Paula, left, and Joyce Freitag
of Country Flower Garden in Rixeyville plant irises in the front yard of The Burgandine House Monday morning. (Staff Photo, Vincent Vala)
"It's where they belong - this is their home," said Joyce Freitag
, who transported the green stalks from Country Flower Garden - her
family-owned nursery in Rixeyville - to plant them out front at the historic house on Main Street.
For the past three years she's
nurtured the blue and white perennials in her
garden, but always felt - because of their age - that the irises should be replanted near the one-room colonial cabin, located next to the Museum of Culpeper History
, 47, first got the hearty flowers from a friend/grower in Winchester, who salvaged the plants from the grounds of an old estate elsewhere.
"They come from old historical homesteads that are going to be destroyed and that's how we date them - from the homes," she
said, also mentioning that the very old, and therefore rare, irises have been grown through the years with the same distinguishing plant labels.
"These are plants, like the peonies at Monticello, that have been around for years and years.They just hang in there; that's why we're preserving them because they're so tough.They've held out for all these years - why let them go now?"
Some of the perennials originated in England, she
said, and others - like Van Gogh's famed irises - in France.Freitag, a longtime member of the Historic Iris Preservation Society, raises day lilies, irises and peonies at Country Flower Garden, which opens to the public this weekend.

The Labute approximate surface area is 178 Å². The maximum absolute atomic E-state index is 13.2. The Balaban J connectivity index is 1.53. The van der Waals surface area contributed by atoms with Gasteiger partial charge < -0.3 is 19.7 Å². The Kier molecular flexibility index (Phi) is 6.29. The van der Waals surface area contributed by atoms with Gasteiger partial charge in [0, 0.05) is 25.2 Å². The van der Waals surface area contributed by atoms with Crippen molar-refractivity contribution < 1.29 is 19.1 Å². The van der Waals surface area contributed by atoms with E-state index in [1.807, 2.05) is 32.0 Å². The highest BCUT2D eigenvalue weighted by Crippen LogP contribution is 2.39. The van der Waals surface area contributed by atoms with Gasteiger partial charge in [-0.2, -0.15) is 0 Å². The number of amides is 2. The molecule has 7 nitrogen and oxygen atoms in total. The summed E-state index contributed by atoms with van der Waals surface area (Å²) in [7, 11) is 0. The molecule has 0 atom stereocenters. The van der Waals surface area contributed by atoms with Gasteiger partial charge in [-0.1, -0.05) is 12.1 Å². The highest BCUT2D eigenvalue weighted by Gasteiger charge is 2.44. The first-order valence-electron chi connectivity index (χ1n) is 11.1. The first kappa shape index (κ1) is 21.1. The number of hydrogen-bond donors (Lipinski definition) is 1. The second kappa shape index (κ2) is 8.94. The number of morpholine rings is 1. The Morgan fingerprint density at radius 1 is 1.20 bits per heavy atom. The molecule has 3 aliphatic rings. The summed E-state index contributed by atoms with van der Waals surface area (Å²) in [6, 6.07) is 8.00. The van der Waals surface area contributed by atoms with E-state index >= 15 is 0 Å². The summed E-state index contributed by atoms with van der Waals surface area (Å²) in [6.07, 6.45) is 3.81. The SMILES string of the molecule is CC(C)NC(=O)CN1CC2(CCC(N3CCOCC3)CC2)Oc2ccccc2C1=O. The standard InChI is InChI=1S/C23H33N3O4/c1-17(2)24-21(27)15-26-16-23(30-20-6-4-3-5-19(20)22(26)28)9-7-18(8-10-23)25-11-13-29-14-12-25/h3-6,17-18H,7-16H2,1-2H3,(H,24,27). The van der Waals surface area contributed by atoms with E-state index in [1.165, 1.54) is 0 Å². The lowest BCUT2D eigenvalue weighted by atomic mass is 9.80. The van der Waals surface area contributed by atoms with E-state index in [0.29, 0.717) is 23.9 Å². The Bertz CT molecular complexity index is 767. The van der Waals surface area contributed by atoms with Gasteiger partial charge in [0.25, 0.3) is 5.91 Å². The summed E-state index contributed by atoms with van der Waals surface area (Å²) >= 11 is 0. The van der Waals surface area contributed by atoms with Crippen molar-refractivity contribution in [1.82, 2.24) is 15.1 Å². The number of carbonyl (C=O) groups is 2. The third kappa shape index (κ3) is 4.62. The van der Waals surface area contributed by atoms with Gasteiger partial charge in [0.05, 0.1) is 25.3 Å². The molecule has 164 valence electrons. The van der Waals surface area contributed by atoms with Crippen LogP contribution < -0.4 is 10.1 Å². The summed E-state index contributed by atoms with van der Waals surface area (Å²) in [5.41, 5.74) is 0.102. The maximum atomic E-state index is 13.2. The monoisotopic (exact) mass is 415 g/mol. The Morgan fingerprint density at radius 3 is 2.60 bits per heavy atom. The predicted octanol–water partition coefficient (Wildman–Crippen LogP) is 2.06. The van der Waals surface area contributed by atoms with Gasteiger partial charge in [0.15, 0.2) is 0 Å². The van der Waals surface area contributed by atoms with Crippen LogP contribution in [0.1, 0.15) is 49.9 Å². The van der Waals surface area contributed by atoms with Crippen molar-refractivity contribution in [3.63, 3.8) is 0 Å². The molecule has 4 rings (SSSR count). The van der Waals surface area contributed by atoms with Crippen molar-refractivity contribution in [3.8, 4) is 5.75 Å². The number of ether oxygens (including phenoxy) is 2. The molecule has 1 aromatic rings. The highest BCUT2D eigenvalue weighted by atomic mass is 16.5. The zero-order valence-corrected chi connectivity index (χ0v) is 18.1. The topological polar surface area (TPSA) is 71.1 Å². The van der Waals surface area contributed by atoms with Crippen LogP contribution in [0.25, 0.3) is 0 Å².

The Burgandine House irises are of several varieties, she
said, and will bloom in different combinations of cream and blue come next May.
Until then, she
recommended, leave them alone.
For healthy living, irises like about a half-day of sun, said Freitag
, and require special care when planting.
"They like their little tummies up to the sun," she
said, stressing that careful attention must be paid to the placement in the ground of the rhizome, the thick root of the iris."I always say, for a $5 plant, you've got to make a $10 hole.That's your major job."
In addition, too much fertilizer can cause the roots to rot, said Freitag
.Though perhaps a bit nervously, she
added, the transplanted irises would be "perfectly fine planted in front of the Burgandine House."Paula, her
16-year-old daughter, agreed.